Papaver somniferum, Linne, and var. album, DeCandolle.
The air-dried, milky exudation obtained by incising the unripe capsules, containing, when moist, 9.5 p. c. of anhydrous morphine.
Syn. Opium Poppy, White Poppy, Poppy, Maw (Black, Blue) Seed Poppy, Cheesebowl, Marble-flower; Meconium, Lachryma Papaveris, Succus Thebaicus, Opium Thebaicum, Thebaica; Fr. Opium de Smyrne - thebaicum, Pavot officinal; Ger. Opium, Mohnsaft.
Pa-pa'ver. See etymology, page 232, of Papaveraceae.
Som-nif'er-um. L. somnus, sleep, + ferre, to bring - i. e., produces sleep.
Al'bum. L. albus, white - i. e., the flowers.
O'pi-um. L. fr. Gr.
poppy or vegetable juice.
Plants. - Erect annuals; stems .6-1.3 M. (2-4°) high, 12 Mm. (1/2') thick, solid, smooth, glaucous, green, branched; roots yellow, thick, branched; leaves thick, ovate, cordate, variously toothed, sessile, 15-25 Cm. (6-10') long, dull green, paler beneath, glaucous, prominent veins, white wide midrib; flowers, Feb.-March, few, large, 7.5-17.5 Cm. (3-7') broad, terminal, silver-gray; sepals 2, green; petals 4, white (yellow, violet); stamens numerous; fruit capsule, 3-5-20 on each plant, nearly globular, 2.5-7.5 Cm. (1-3') broad, filled with laticiferous vessels, flat top and bottom, smooth, glaucous neck; pericarp yellowish, dehiscing by small apertures beneath stigmatic crown; seeds numerous, small, white (gray, violet, black). Exudation (opium), in more or less rounded, mostly somewhat flattened masses of variable size, usually 8-15 Cm. (3-6') broad, grayish-brown, covered with fragments of poppy leaves and at times Rumex fruits, adhering from the packing; more or less plastic when fresh, becoming hard and brittle on keeping; internally dark brown, interspersed with lighter areas, somewhat lustrous; odor characteristic, narcotic; taste bitter, characteristic. Solvents: diluted alcohol; diluted acids; boiling water. Dose, gr. 1-2 (.06-13 Gm.).
Adulterations. - Sand, stones, clay, ashes, shot, bullets, charcoal, gypsum, litharge; flour, starch, gums (acacia, tragacanth), sugar, molasses; aloes, pitch, resins, extract of capsules and herbs (Papaver, Lactuca, Glycyrrhiza, Chelidonium), pulp of apricots, figs and grapes;
Fig. 144. - Papaver somniferum: 1, ovary with few remaining stamens; 2, ripened capsule; 3, seed; 4, longitudinal section of seed.
camel's dung, pounded capsules, leaves, stems, moisture, exhausted opium.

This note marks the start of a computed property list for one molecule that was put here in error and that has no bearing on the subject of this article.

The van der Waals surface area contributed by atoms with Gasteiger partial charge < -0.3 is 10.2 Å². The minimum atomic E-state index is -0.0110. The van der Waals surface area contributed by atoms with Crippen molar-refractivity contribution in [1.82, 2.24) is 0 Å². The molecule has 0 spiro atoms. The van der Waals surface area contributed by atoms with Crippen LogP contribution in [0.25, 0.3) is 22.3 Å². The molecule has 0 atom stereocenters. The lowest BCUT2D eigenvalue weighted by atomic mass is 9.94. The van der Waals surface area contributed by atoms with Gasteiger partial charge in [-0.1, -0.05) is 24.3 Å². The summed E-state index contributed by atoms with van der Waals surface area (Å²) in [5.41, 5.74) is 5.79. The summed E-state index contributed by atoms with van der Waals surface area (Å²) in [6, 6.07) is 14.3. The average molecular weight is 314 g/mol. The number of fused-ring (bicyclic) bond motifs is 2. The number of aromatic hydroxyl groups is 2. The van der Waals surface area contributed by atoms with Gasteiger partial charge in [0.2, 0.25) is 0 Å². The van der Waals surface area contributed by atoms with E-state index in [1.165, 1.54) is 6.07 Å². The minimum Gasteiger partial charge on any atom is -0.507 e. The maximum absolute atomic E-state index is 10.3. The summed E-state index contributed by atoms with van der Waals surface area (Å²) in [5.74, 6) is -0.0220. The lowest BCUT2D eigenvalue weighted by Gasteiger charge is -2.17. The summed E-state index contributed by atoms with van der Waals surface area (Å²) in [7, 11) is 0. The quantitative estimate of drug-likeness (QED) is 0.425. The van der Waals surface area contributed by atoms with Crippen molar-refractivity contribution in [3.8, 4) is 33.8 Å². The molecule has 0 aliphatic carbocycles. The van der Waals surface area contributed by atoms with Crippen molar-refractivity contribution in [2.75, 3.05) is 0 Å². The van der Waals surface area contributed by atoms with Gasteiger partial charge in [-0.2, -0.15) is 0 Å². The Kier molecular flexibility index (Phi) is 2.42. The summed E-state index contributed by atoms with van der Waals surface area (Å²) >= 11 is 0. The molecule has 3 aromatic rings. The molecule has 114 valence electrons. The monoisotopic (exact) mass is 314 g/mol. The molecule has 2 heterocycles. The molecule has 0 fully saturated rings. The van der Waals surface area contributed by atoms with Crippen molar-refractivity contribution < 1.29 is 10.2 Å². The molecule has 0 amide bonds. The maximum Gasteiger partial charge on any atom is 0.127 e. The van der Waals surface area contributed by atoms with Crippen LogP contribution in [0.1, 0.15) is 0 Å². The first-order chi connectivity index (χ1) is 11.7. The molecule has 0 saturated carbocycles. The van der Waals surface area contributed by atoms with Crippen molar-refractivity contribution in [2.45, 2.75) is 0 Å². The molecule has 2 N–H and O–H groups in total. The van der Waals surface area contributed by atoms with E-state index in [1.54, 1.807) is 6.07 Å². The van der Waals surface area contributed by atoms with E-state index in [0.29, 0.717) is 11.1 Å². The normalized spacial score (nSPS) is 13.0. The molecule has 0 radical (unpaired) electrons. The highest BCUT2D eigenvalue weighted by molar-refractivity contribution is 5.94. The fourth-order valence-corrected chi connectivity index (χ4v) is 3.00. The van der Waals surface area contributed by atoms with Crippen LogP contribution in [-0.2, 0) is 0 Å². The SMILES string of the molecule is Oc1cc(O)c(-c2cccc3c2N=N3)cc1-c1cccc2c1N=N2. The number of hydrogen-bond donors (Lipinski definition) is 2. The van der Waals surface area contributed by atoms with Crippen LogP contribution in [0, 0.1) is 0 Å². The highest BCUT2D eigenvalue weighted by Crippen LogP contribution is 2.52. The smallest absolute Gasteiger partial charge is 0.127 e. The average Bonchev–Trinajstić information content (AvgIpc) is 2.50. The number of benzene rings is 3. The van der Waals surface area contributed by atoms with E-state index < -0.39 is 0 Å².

Commercial. - Plant was known to the ancients, Homer mentioning it (poppy) as a medicine and as grown in gardens for strikingly ornamental flowers - a popularity still enjoyed. Seldom found wild as it requires rich soil and manure, timely rains, exact tillage and care until the yielding stage, being planted like our wheat, Sept.-Oct. - winter crop, or (when resowing is necessary through injury from absence of snow as a protection) Feb.-March - spring crop. Cultivation occasions great variability, the stronger, those having whitish petals and seeds, and large capsules (var. album) degenerating into the weaker, those having pink, red, purple, blackish petals and seeds, and small capsules (var. nigrum), and while all parts yield milk-juice the leaves and seeds are without alkaloids, the former being used natively as spinach, the latter for the 50-60 p. c. of bland yellow oil - an acceptable substitute for olive oil in painting, cookery, pharmacy, etc. Opium is collected chiefly in Asia Minor, Egypt, India, etc., May-July, by making into the unripe pale yellow or light green capsule, a few days after the flower falls, one or more transverse or spiral incisions (longitudinal in Japan, India) with a several bladed knife (nushtur), wetted occasionally with saliva or oil to prevent adherence. The incisions, owing to laticiferous vessels lying just beneath the epidermis, must be only sufficiently deep to obtain all the juice (not through the inner capsular diaphragm which would cause its loss by escaping into the centre of the capsule, as well as damage to seeds and plant), and are made by men, women, and children in the afternoon, yielding at once the white exudation that soon concretes into tears and turns brown by next morning, when it is scraped off (often with 5-8 p. c. of capsular epidermis and other tissues - Smyrna) with a blunt knife onto a poppy or Rumex leaf held in the left hand; upon the mass becoming uncomfortably weighty the leaf margins are infolded, then further wrapped if necessary with fresh leaves and dried in the shade for several days, sufficient to avoid moldiness - a very common defect. At this stage collectors may simply press together the separate masses, when a lens easily reveals the agglutinated tears - granular opium (Asia Minor, Persia), or the tears may be reduced in a mortar to a uniform mass - homogeneous opium (Egypt, India), or the pure juice may be mixed with an aqueous extract of spent capsules and leaves, etc. Small growers dispose of their product to interior merchants, who, to prevent sticking, pack it with Rumex capsules in bags, which are sealed, placed in baskets, and forwarded to Smyrna, Constantinople, etc., where it is sold upon physical examination - color, odor, weight, consistence, and appearance affording usually a correct estimate - and transferred to the buyer's underground warehouse to prevent evaporation, or to further cure and manipulate. There are several varieties: 1, Asia Minor (Turkey - P. somniferum, + var. album and gla'brum): (a) Smyrna - most common in our market; in round, flat lumps, 1/2-2 pounds (.2-1 Kg.), tears like seeds on inside, also capsular epidermis 5-8 p. c. - evidence of no manipulating, kneading; yield 10-13 p. c. of morphine; (b) Constantinople - resembles Smyrna in coming from the same northern opium districts of Anatolia, but without tears and capsular epidermis; in round, flat lumps, 1/2-3 pounds (.2-1.2 Kg.); yield 10-13 p. c. of morphine; extract 50 p. c.; from same port also comes the rich opiums of Geve, Magnesia, Salonica, Bithynia, Amasia, Malatia, in packages 1-5 ounces (.03-15 Kg.); 2, Egyptian (P. somniferum, + var. glabram); in flat, roundish cakes, 2.5-15 Cm. (1-6') broad, 2-10 ounces (.06-.5 Kg.), harder, redder, darker and less tenacious than the Smyrna, brittle, conchoidal fracture, waxy lustre, no Rumex capsules; not much produced, seldom enters our market; yield 6-7 p. c. of morphine; 3, Persian (Trebizond - P. somniferum, + var. album); usually wrapped in glossy paper having Chinese characters, tied with cotton thread and packed in poppy refuse, cylindrical sticks (resembling mint-candy), 7.5 Cm. (3') long, 12 Mm. (1/2') thick, 1/2-3/4 ounce (15-23 Gm.), or short, rounded cones, balls 6-10 ounces (.18-.3 Kg.), or flat circular cakes, slightly agglutinated, liver-brown like Egyptian, soft in damp weather, very bitter, oily from linseed oil (instead of spittle) used on incising knives; more crystals than Asia Minor; largely doctored; exported to Europe, United States, but mostly to China; yield 8-12 p. c. of morphine; 4, E. Indian; wrapped in oiled paper or hard coating of leaves and poppy petals agglutinated with extract of the plant and juice - Provision opium; or molded into flat, square, circular cakes - Abkari opium; owing to moisture (dews) and delay in making up often ferments, yielding a hard brittle blackish product showing oily spots and conspicuous crystals; does not enter our market - consumed extensively in China; yield 5-7 p. c. of morphine - usually rich in narcotine, 3-4 p. c.; extract 70 p. c.; 5, Chinese; wrapped in white paper, flat darkish globular cakes, prepared no doubt by artificial heat, less oily than Persian, entirely consumed at home; annual production 40,000,000 pounds (18,181,800 Kg.), double the combined output of the other varieties, in addition to which the natives consume all of the Indian and much Persian in their vicious practices of smoking and chewing.